Turkey’s Gaza diplomacy has failed to bear fruit thus far, but it has clearly led to a rapprochement between Ankara and Tehran.
Turkey’s efforts on a cease-fire in Gaza and the release of hostages held by Hamas are continuing, though so far without results. Its Gaza diplomacy has, however, invigorated Ankara’s ties with Iran.
President Recep Tayyip Erdogan has pleased Tehran by refusing to label Hamas a “terrorist” organization, and instead calling it a “mujahideen liberation group.” He intends to play a leading role at Sunday’s summit of the Organization of Islamic Cooperation (OIC) together with his Iranian counterpart, Ebrahim Raisi.
Turkey and Iran also appear willing to see if their convergence on Gaza can help resolve thorny bilateral files. Raisi is expected to visit Turkey later this month, following on the heels of Iranian Foreign Minister Hossein Amir-Abdollahian, who traveled to Ankara for talks in early November.
Similar rapprochements between the two previously took place after Erdogan’s outburst at Israeli President Shimon Peres in Davos in 2009 and after the collapse of Turkish-Israeli ties following Israel’s deadly raid on a flotilla carrying pro-Palestinian activists toward Gaza in 2010. Such temporary closeness hardly eliminates the incompatibilities of Turkey and Iran’s policies on the Israeli-Palestinian conflict or resolve the fundamental discord in their bilateral ties.
While Iranian media cite Turkey’s stance to claim that Iran is not alone in its Palestinian policy, Erdogan has not allowed his anger on the Palestinian issue to reach the point of breaking ties with Israel and the United States.
After the Israel-Hamas escalation that began Oct. 7, Erdogan restrained himself for several days, wary of jeopardizing Turkey’s recent normalization with Israel or his hopes of playing a mediator role in the conflict. He returned to his factory settings, however, as the situation in Gaza worsened, his prospects for mediating waned and the embarrassing revelation that Hamas leader Ismail Haniyeh had been asked to leave Istanbul following Hamas’ incursion into Israel. According to some reports, Haniyeh traveled back to Turkey this month for talks with Erdogan following phone calls between the two. Ankara’s contacts with Israel have continued as well.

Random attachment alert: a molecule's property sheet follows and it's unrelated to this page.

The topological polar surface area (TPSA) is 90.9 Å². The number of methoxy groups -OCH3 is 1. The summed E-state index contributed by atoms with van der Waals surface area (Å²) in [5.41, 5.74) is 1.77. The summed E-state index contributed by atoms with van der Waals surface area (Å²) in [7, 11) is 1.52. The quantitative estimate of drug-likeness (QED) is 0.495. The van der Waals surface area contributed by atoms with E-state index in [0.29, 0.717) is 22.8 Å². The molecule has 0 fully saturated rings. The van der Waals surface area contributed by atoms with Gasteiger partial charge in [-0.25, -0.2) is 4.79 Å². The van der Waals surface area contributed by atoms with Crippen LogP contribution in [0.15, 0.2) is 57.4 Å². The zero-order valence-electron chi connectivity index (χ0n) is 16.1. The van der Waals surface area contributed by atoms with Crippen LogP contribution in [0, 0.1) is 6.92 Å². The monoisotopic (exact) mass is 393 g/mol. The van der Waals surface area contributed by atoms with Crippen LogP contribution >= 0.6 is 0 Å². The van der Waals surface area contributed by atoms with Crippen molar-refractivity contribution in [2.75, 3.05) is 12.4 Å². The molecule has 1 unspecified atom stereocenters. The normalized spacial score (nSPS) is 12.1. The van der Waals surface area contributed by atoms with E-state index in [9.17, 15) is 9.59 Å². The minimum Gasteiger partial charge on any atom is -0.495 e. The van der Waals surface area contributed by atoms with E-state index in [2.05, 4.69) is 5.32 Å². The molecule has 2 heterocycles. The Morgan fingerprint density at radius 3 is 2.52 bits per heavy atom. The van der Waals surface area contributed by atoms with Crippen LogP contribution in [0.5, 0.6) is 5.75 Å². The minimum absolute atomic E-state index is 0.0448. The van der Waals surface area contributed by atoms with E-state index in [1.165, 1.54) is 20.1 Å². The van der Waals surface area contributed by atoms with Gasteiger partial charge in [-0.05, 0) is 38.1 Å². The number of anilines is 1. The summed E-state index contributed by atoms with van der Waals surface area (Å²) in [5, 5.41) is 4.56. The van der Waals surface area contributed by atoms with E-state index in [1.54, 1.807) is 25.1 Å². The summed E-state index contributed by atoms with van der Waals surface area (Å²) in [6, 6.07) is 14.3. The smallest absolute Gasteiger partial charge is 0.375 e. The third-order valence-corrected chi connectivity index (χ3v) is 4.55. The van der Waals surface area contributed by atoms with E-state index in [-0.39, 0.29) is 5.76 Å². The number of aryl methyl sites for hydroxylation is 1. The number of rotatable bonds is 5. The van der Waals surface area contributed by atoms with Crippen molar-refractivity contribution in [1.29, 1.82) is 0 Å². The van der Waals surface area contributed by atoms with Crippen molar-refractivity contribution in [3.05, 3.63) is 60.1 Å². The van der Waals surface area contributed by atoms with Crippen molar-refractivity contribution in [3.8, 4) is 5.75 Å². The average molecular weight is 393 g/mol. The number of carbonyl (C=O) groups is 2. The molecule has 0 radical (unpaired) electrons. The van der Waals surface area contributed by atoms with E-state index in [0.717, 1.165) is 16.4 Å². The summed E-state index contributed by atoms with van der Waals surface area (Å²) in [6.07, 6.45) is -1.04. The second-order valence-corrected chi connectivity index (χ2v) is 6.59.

Still searching for a role
All in all, Turkey’s Gaza diplomacy appears to have gotten nowhere thus far despite dozens of contacts and visits. Erdogan failed to secure a declaration to his liking even at the Nov. 3 summit of the Organization of Turkic States, to which he attaches so much importance. The remarks he made to journalists on his return flight from the summit show that Ankara has decided to focus on three main objectives.
The first is the delivery of humanitarian aid to Gaza. Ten planeloads of aid have departed Turkey for Egypt, but the supplies have yet to enter Gaza.
Second, Erdogan has pressed for an immediate cease-fire and places importance on the joint position expected to emerge from the OIC summit in Riyadh. Yet, Washington is the first party that needs to be convinced to press for a cease-fire. Secretary of State Antony Blinken’s talks in Ankara this week seem to have produced nothing to this effect. Blinken was given a low-level welcome at the airport, and Erdogan did not bother to meet him. Blinken’s remarks in Ankara about “making sure that people can continue to come out of Gaza” triggered speculation that the evacuation of Gaza was on his agenda. This was followed by rumors on social media that Turkey would accept 750,000 Gazans. Ankara denied the assertions.
Third, Erdogan has repeatedly spoken of Turkey’s willingness to be a post-conflict guarantor for the Palestinians. The options discussed between Israel and the United States, however, have nothing to do with that system, which also involves a two-state solution. Erdogan has offered up the example of the guarantor states of Cyprus, and the proposal has created a media buzz, but it is unlikely to be accepted. When asked about the proposal during his visit to Ankara, Amir-Abdollahian said that Iran supports “all political initiatives that would prevent the spread of war and guarantee the rights of the Palestinian people.” Yet Iran’s backing is irrelevant.